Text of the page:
SOUTH PLAINFIELD, NJ  - The South Plainfield High School Marching Band took first place in the Tournament of Bands 2017 Region 10 Championship Competition on October 22nd at West Essex High School in North Caldwell, NJ.  In addition to winning the competition with a high score of 90.575 and earning the title of New York Metropolitan Regional Champions, the Marching Band took home trophies for Best Visual and Best Music.

“They did an amazing job,” said Band Director William Haughwout.  “They felt good coming off of the field and that’s what matters.  I think the combination of the right kind of nerves and the right amount of excitement resulted in an incredible performance.”

“This is the first time this has happened in all four years that I have been here,” said Co-Drum Major Ryan Berardi. “I’m so happy!  We all worked really hard and it turned out in our favor big time.”

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Not only did South Plainfield Marching Band win the Tournament of Bands Region 10 Championship Competition, but their score of 90.575 placed them at number three out of thirty-four marching bands entering from nine states in the Tournament of Bands (TOB) Category 2-A overall competition.  This is the first year that South Plainfield has competed in Tournament of Bands, a nonprofit educational organization that provides competitive arenas for hundreds of marching bands from September through November each year. 

“This last competition was unreal for me,” said Tracy Sesta, Band Parent of Senior twins.  “The season went so fast.  I was so happy that the seniors and our Marching Band ended the season with the biggest win and highest score of all season.”

The members of the South Plainfield Marching Band were already on the practice field as the sun rose over Spring Lake Park in the wee hours of the morning on October 22nd.  Their dew soaked feet repeated the motions of the performance they had practiced and performed since mid-August.  It all came down to this day, the long awaited final competition of the Tournament of Bands Region 10 Championships.

“These kids are here literally all day from the moment they walk into school to practice right after school, to the football games, to the three hour long practices on weekends,” said Band Parent Kelly Bosse.  “It is something that’s very demanding on the kids, on their bodies, and to keep their school work up.  My daughter is on the Color Guard and suffered a concussion earlier in the season when a flag fell on her head.  It comes with the risk and she says to me all of the time, she would do it again. She loves Marching Band.  She loves Color Guard.”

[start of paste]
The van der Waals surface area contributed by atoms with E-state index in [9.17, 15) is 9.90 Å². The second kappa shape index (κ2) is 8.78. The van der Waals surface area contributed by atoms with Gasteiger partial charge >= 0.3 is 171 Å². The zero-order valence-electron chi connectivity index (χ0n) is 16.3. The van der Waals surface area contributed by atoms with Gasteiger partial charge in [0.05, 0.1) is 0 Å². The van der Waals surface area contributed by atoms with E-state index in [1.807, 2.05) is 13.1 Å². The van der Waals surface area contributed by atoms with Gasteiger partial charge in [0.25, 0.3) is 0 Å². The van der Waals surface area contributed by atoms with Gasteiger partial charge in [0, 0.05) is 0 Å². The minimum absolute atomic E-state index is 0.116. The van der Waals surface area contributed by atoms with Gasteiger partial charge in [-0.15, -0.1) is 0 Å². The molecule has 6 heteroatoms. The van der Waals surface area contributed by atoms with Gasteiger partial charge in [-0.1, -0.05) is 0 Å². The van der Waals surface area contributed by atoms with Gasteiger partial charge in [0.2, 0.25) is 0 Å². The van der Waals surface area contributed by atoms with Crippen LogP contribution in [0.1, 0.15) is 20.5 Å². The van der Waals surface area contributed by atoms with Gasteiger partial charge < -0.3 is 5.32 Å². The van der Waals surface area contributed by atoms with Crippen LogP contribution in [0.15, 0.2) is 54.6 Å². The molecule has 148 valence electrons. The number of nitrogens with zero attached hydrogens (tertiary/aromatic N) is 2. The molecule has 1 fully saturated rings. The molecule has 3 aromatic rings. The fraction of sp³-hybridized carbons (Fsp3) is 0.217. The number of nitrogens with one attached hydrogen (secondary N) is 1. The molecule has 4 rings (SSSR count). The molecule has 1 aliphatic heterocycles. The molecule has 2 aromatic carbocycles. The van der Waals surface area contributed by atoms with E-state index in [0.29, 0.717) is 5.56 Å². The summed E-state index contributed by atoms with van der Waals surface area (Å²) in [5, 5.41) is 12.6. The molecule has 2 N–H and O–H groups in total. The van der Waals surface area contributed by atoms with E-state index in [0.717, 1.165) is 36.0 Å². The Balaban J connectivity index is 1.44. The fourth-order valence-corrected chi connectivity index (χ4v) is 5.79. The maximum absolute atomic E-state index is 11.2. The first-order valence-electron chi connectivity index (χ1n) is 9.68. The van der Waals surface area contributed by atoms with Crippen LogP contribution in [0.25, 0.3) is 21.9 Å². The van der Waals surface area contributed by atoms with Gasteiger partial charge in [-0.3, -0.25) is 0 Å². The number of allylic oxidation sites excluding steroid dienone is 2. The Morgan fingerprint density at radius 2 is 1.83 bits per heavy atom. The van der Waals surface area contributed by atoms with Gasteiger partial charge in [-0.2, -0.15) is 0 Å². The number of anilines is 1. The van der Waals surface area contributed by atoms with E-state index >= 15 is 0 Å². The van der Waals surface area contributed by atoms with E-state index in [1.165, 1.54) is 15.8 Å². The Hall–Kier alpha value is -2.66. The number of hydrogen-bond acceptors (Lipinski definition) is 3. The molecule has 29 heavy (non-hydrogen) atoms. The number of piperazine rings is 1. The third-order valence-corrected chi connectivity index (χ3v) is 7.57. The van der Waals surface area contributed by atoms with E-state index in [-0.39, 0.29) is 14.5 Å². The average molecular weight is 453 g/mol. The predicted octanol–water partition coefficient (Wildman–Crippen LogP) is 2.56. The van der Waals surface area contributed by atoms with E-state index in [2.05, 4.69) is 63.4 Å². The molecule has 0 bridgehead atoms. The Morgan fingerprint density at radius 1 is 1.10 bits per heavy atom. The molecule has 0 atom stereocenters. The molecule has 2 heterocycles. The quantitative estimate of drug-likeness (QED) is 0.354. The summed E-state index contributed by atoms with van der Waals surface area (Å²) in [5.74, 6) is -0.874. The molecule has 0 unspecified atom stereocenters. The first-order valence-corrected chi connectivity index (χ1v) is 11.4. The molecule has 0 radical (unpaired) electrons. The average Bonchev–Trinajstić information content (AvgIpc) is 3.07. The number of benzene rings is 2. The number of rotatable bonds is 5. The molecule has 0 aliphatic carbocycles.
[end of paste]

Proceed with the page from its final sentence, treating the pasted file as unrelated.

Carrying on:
“I just can’t help but to stress the teamwork and dedication that they all put into each practice, performance and in trying to help each other to be the best they can,” said Band Parent Gina McConville.  “Hard work really pays off and I’m so proud of them all.”

“After hours and days, weeks and months, the Show becomes alive and evolves,” said Band Parent and Pit Crew Volunteer Keith Slicner.  “There’s nothing to it, once you know the trick, but practice and hard work, over and over and over. And when they're done with that, they do it again, and again, and again. That's where that magic lives.”

Parent volunteers comprise the Pit Crew, who also arrived early on the morning of the October 22nd competition to meticulously pack the Marching Band trailer with instruments, equipment, platforms, tables, chimes, bass drums, the Marching Band golf cart and all of the miscellaneous essentials that make the performance complete.  Other groups of band parents congregated inside the band room to organize uniforms, food, flags, medical kits and everything else that needs to come with the students for a long day of competition.  Preparation is crucial, according to these band parents.

After three hours on the practice field, the Marching Band took a break to devour the huge spread of breakfast foods provided by the Band Parent “Meals on Wheels” team, who organize the preparation and donation of foods to give the teenagers a substantial meal to last them the day.